, Volume 32, Issue 1 Supplement, pp 1-21
Date: 25 Oct 2012

Clinically Relevant Pharmacology of Selective Serotonin Reuptake Inhibitors

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Summary

This paper presents an overview of the clinically relevant pharmacology of selective serotonin reuptake inhibitors (SSRIs) with an emphasis on their pharmacokinetics and effects on cytochrome P450 (CYP) enzymes. The SSRIs are potent inhibitors of the neuronal reuptake pump for serotonin (5-hydroxytryptamine; 5-HT) and have minimal effects on a number of other sites of actions (e.g. neuroreceptors and fast sodium channels). For this reason, drugs in this class have remarkable similarity as regards acute and maintenance antidepressant efficacy and tolerability profile.

However, individual members of this class differ substantially in their pharmacokinetics and effects on CYP enzymes. Most SSRIs have a half-life (t½) of approximately 1 day. Fluoxetine, however, has a longer t½ of 2 to 4 days, and its active metabolite, norfluoxetine, has an extended t½ of 7 to 15 days. Fluoxetine, paroxetine and, to a lesser extent, fluvoxamine inhibit their own metabolism. That is not the case for citalopram or sertraline.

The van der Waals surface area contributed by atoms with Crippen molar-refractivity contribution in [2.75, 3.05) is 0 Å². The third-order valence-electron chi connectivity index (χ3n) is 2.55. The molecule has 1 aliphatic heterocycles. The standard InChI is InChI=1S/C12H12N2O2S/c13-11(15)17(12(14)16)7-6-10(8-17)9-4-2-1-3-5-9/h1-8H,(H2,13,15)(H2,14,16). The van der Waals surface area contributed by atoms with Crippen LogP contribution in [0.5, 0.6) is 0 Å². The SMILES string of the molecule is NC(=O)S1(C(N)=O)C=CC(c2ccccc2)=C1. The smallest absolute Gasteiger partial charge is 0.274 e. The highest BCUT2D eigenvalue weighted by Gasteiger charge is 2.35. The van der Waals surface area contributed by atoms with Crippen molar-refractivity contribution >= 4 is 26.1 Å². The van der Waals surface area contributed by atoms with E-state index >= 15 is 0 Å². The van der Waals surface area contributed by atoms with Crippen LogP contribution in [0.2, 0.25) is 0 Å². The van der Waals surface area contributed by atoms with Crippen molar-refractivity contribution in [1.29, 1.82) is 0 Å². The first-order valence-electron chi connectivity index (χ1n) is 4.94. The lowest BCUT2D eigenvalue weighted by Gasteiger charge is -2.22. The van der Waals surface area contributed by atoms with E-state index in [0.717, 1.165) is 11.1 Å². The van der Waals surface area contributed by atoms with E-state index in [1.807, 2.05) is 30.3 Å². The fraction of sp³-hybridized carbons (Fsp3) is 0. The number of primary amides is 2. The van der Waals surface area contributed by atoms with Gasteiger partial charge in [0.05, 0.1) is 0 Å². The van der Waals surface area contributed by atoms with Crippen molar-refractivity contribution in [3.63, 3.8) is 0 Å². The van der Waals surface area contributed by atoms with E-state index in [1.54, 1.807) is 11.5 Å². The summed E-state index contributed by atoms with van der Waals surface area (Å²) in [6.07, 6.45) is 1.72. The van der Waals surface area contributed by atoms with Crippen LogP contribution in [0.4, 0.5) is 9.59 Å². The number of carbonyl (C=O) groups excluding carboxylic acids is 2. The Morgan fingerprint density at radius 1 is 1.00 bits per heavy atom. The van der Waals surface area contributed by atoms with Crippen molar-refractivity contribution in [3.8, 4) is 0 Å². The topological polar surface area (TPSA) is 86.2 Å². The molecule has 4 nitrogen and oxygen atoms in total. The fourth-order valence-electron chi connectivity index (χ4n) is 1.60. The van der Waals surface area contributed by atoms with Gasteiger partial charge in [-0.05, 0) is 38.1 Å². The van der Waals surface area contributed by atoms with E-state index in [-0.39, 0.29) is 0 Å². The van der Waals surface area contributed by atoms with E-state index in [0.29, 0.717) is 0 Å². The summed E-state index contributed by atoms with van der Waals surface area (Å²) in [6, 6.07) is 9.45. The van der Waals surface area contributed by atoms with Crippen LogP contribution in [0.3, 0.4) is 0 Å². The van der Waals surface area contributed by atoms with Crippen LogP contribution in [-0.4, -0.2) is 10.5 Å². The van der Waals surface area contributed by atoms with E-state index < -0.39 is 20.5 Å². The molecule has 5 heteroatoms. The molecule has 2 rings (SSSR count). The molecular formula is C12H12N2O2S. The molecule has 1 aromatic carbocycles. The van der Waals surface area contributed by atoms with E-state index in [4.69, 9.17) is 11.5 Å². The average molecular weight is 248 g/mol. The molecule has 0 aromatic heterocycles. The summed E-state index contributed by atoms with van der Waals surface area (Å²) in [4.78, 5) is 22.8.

There are nonlinear increases in paroxetine plasma concentrations with dosage increases, but proportional changes with citalopram and sertraline. Indirect data suggest that fluoxetine and fluvoxamine also have nonlinear pharmacokinetics over their usual dosage range. Age-related increases in plasma drug concentrations for citalopram (≈130%) and paroxetine (≈50 to 100%) have been observed in healthy elderly (65 to 75 years) persons versus those who are younger. There is an age-gender interaction for sertraline, with its plasma concentrations being 35 to 40% lower in young men than in elderly or young females or elderly males. While there is no apparent change in fluvoxamine plasma levels as a function of age, plasma drug concentrations are 40 to 50% lower in males than in females. Limited data from clinical trials suggest that age-related differences with fluoxetine may be comparable to those of citalopram and paroxetine.

Marked differences exist between the SSRIs with regard to effects on specific CYP enzymes and, thus, the likelihood of clinically important pharmacokinetic drug-drug interactions. The most extensive in vitro and in vivo research has been done with fluoxetine, fluvoxamine and sertraline; there has been less with paroxetine and citalopram. The available in vivo data at each drug’s usually effective antidepressant dose are summarised below. Citalopram produces mild inhibition of CYP2D6. Fluvoxamine produces inhibition (which would be expected to be clinically meaningful) of two CYP enzymes, CYP1A2 and CYP2C19, and probably a third, CYP3A3/4. Fluoxetine substantially inhibits CYP2D6 and probably CYP2C9/10, moderately inhibits CYP2C19 and mildly inhibits CYP3A3/4. Paroxetine substantially inhibits CYP2D6 but does not appear to inhibit any other CYP enzyme. Sertraline produces mild inhibition of CYP2D6 but has little, if any, effect on CYP1A2, CYP2C9/10, CYP2C19 or CYP3A3/4. Understanding the similarities and differences in the pharmacology of SSRIs can aid the clinician in optimal use of this important class of anti-depressants.